Pursuant to Fed.R.Civ.P. 50(c), the Court must rule on the defendant's motion for a new trial as well as its motion for a judgment n. o. v. In support of its motion for a new trial, the defendant alleges that the Court erred in failing to give the "expert witness" charge to the jury. When the Court was charging the jury, counsel for the defendant for the first time requested the Court to give the expert witness charge to the jury, claiming that Mr. Pepito, one of its witnesses, was an expert witness. Mr. Pepito, who is the assistant operation manager of the defendant, testified that he supervised the installation of the alarm system in the plaintiff's store and made a number of service calls at the plaintiff's store in an attempt to prevent the false alarms which had been occurring there. He also testified that he recommended the installation of another sound wave machine in the plaintiff's store in order to cover certain "dead spots" which he believed may have been present in the store. Counsel for the defendant did not qualify Mr. Pepito as an *1128 expert witness, and did not ask Mr. Pepito for an opinion. The Court refused the defendant's request that the jury be given the expert witness charge. As previously stated, in order to receive a new trial the defendant must show that there has been manifest injustice, and we conclude that failure to give the expert witness charge was not manifest injustice. The defendant is therefore not entitled to a new trial on this basis.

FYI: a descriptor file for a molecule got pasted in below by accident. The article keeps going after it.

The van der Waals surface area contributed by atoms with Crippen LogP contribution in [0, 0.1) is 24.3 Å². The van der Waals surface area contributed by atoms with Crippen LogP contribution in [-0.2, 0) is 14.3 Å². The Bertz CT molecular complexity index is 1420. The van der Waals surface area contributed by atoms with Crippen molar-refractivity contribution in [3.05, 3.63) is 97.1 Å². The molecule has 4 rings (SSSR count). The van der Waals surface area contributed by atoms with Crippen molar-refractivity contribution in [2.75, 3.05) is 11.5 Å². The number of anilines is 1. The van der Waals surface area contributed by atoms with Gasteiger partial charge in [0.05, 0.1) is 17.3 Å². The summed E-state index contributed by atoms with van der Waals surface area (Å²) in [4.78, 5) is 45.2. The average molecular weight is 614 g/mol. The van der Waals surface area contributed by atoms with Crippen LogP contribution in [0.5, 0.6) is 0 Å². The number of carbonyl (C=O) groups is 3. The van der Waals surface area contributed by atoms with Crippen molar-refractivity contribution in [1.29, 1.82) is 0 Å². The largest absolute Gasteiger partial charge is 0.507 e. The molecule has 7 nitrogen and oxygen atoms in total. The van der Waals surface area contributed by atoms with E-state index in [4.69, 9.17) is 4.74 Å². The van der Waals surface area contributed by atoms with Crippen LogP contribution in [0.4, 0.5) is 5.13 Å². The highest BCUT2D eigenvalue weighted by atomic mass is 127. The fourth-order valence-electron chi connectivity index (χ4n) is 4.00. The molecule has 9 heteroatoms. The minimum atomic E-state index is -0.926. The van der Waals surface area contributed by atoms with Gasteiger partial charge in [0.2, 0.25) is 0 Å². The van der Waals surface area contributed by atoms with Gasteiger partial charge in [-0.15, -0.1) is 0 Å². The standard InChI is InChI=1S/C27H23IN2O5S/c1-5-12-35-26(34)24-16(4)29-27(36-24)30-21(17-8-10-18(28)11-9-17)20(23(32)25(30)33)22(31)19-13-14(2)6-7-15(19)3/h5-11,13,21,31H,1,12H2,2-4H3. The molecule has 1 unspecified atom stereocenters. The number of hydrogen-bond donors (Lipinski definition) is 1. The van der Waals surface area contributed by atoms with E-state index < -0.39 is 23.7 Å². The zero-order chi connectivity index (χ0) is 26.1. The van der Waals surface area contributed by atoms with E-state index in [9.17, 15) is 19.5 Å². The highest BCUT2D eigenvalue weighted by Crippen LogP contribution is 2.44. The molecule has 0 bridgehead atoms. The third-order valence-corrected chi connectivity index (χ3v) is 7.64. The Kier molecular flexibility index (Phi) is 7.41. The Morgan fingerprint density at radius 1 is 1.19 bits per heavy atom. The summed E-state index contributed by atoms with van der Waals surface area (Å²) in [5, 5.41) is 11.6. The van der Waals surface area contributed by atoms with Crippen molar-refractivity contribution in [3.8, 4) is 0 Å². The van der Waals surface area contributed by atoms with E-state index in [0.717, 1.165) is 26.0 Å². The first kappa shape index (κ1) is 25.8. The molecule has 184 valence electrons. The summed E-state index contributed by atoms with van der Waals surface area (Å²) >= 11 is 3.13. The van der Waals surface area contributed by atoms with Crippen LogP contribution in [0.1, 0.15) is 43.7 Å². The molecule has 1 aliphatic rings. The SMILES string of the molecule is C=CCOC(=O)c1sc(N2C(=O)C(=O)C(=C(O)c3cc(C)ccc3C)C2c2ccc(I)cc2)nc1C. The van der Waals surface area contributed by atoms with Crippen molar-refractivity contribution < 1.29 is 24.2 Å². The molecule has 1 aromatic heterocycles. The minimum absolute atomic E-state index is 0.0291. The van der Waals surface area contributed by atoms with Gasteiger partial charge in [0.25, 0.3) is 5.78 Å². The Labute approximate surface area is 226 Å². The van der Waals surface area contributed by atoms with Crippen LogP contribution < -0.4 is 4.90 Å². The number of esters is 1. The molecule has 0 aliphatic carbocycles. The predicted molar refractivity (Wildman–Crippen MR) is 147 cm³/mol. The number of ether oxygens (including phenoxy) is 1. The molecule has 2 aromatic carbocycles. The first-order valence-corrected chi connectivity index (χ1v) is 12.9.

While we have not discussed every allegation of error raised by the defendant in support of its motion for a new trial, we have considered all of the grounds alleged and conclude that none of them, either singly or collectively, has sufficient substance to merit further discussion as a basis for granting a new trial. The Court will therefore deny the defendant's motion for a new trial.
An appropriate order will accordingly be entered.